Using similarity learning to enable decision support in aquaculture
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Aquaculture (AQ) is an industry that cultivates food in water. This includes many types of seafood such as salmon, trout, and whitefish, as well as shellfish and algae. Farms for seafood production are typically described as sites by the industry. In Norway, the site locations are normally regulated and allocated by the government. Artificial intelligence (AI) and machine learning (ML) has not yet been widely adopted in the industry. AI/ML would potentially be able to support the industry in automation, operation and decision support. The aquaculture industry is expanding across the globe. This is a result of technological development and the need for more food production to feed a growing population. In 2012, the Norwegian seafood industry was expected to grow five-fold from 2007 until 2050 . According to industry representatives and the government1,2, this is still the case today. As a result of this expansion, the industry needs to increase the number of production sites. While expanding, the industry needs to keep the environmental impact of such production sites to a minimum. As production sites pollute their immediate surroundings, they should ideally not be in constant production over a long period of time. Additionally, the production sites cannot be too concentrated geographically to minimize the environmental impact and risk of spreading diseases such as sea lice. As a result, the number of available sites is decreasing, and the industry now looks to increasingly more exposed locations for their aquaculture operations. Exposed aquaculture sites are subject to rough conditions and are often inaccessible. Typical aquaculture sites are well sheltered. To ensure the same level of safety, aquaculture sites that are more exposed would require more resources and a more robust physical infrastructure. Also, the level of exposure often leads to more downtime, where personnel is waiting for the weather to clear up to perform their tasks. The aquaculture industry is a conservative industry and has not progressed far in terms of digitalization and instrumentation compared to many other comparable industries such as oil and gas. The push towards more exposed aquaculture operations is now changing this, where increasing the level of automation and remote work would significantly contribute to decreasing the risks to personnel. Such automated operations require the application of digital technologies both for operations and decision-support. This development is supported by the availability of more operational data from the aquaculture industry in recent years. As a result, the connectivity and data availability allows for data-driven services and utilization of ML. Data-driven models and ML support in the aquaculture industry include both operational use cases and decision support systems (DSSs). Operational use cases for aquaculture include 1) computer vision for situation recognition needed for automatic fish feeding, and 2) robotics that can perform necessary operations such as cage cleaning or extracting fish. As such, operational use cases are use cases where ML models are used in real-time or close to real-time. In contrast, DSSs are typically used as a planning tool. DSSs use data-driven models in the context of supporting decision-making or operational planning. Such systems are designed to help operators by predicting operational properties, such as production, structure movements, or waves. Most decision-makers, especially from conservative industries, prefer an understandable and explainable DSS. When the DSS explains the recommendation it produces, it increases the trust in that recommendation, and as a result, the usefulness of the DSS. Many machine learning methods and their resulting models are not easy to explain to most users. One way of alleviating this is to use case-based reasoning (CBR). CBR captures previous experiences or situations in the form of cases that consist of a problem description and the corresponding solution. As part of a DSS, CBR would store previous situations where the DSS was used and the resulting action or solution. In this way, the DSS user can be presented with the previous situation most similar to the current situation and the resulting action for that situation. The input of a DSS can be the current state. In the case of using CBR for planning in a DSS, the CBR input can be a prediction (e.g., a predicted situation for which the CBR can retrieve a solution). Presenting an actual recorded situational experience and resulting action along with the prediction provides an indirect explanation and strengthens the user’s confidence in the DSS. The work described in this thesis investigates the use of machine learning to increase the level of automation in aquaculture operations, focusing on decision support. A general framework for designing a DSS is introduced, from data gathering to the user interface. This framework outlines the steps from sensors readings, preprocessing of the data, combining the data with knowledge and experience from the users of the DSS, using the data to feed machine learning, knowledge models, and numerical models to then predict a future state which can be used to make informed decisions. In addition, a CBR-based DSS can store previously recorded situations where the DSS was applied (cases). The DSS can then use this repository to retrieve and present the user with the previously recorded cases that are most similar to the predicted state. To do this, the DSS must retrieve the case most relevant (similar) to the one predicted by the DSS or input by the DSS user (query case). Retrieving the most similar case requires the DSS to compute the similarity between the query case and the cases in the repository. Measuring similarity between cases is a focus of research within machine learning and case-based reasoning. Manual modeling this similarity can be challenging. Building on previous state-of-the-art machine learning methods, we propose a new method for learning such similarity measures from data (similarity learning), which can be used for retrieving cases: Extended Siamese Neural Networks (ESNN). ESNN is a similarity learning (SL) method that outperforms the accuracy and training speed of state-of-the-art methods across domains. Extending the testing of ESNN, we developed a dataset for describing situations in aquaculture operations. We demonstrated that ESNN also outperformed state-of-the-art methods for retrieving the most similar operational situations.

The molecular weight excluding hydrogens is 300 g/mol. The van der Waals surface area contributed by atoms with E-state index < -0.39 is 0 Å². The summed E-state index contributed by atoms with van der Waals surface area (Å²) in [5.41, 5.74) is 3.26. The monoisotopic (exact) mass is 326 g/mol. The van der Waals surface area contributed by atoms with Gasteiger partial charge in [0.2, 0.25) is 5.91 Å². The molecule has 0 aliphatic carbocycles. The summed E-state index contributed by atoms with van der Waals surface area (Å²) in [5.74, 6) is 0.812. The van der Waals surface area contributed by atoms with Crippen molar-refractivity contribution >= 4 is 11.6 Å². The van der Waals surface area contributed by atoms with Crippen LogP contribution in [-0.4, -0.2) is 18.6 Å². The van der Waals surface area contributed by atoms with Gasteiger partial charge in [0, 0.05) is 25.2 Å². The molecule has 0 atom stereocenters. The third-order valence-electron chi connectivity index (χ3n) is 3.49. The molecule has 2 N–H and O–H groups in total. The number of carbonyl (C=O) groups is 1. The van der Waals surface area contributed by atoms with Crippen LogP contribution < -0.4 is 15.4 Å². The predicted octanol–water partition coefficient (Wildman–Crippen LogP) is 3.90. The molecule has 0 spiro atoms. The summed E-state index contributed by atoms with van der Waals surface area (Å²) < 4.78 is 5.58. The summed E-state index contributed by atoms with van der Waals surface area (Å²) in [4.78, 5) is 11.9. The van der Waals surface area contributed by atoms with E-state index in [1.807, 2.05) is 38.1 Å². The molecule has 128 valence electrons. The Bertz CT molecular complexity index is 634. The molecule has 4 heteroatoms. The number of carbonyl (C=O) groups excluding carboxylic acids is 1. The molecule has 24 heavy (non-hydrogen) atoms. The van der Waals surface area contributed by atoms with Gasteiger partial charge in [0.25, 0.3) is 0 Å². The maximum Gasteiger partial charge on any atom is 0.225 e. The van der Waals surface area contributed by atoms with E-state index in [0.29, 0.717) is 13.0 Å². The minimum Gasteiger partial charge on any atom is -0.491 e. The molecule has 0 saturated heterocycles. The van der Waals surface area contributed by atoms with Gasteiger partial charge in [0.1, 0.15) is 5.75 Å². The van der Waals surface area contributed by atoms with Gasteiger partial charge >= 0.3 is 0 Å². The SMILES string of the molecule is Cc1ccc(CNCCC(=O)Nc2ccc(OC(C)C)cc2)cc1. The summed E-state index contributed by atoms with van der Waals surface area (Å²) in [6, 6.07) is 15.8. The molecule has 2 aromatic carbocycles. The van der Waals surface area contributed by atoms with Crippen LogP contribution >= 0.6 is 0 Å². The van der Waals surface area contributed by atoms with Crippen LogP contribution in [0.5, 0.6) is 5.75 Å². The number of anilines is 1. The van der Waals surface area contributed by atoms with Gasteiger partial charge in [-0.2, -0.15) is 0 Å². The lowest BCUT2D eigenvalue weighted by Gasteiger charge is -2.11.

Består avPaper 1: Mathisen, Bjørn Magnus; Aamodt, Agnar; Langseth, Helge. Data driven case base construction for prediction of success of marine operations. CEUR Workshop Proceedings 2017 ;Volum 2028. s. 104-113 Copyright ©2017 for this paper by its authors.Copying permitted for private and academicpurpose.
Paper 2: Mathisen, Bjørn Magnus; Aamodt, Agnar; Langseth, Helge; Bach, Kerstin. Learning similarity measures from data. Progress in Artificial Intelligence 2019 s. 1-15 https://doi.org/10.1007/s13748-019-00201-2 This article is distributed under the terms of the Creative Commons Attribution 4.0 International License (CC BY 4.0)
Paper 3: Mathisen, Bjørn Magnus; Bach, Kerstin; Meidell, Espen; Måløy, Håkon; Sjøblom, Edvard Schreiner. FishNet: A Unified Embedding for Salmon Recognition. I: 24th European Conference on Artificial Intelligence. In: Giuseppe De Giacomo and Alejandro Catalá and Bistra Dilkina and Michela Milano and Senén Barro and Alberto Bugarín and Jérôme Lang (Ed.): ECAI 2020 - 24th European Conference on Artificial Intelligence - Including 10th Conference on Prestigious Applications of Artificial Intelligence (PAIS 2020), IOS Press, s. 3001-3008 https://doi.org/10.3233/FAIA200475 This work is licensed under a Creatvie Commens license (CC BY-NC 4.0)
Paper 4: Mathisen, Bjørn Magnus; Bach, Kerstin; Aamodt, Agnar. Using extended siamese networks to provide decision support in aquaculture operations. Applied intelligence (Boston) 2021 https://doi.org/10.1007/s10489-021-02251-3 This article is licensed under a Creative Commons Attribution 4.0 International License (CC BY 4.0)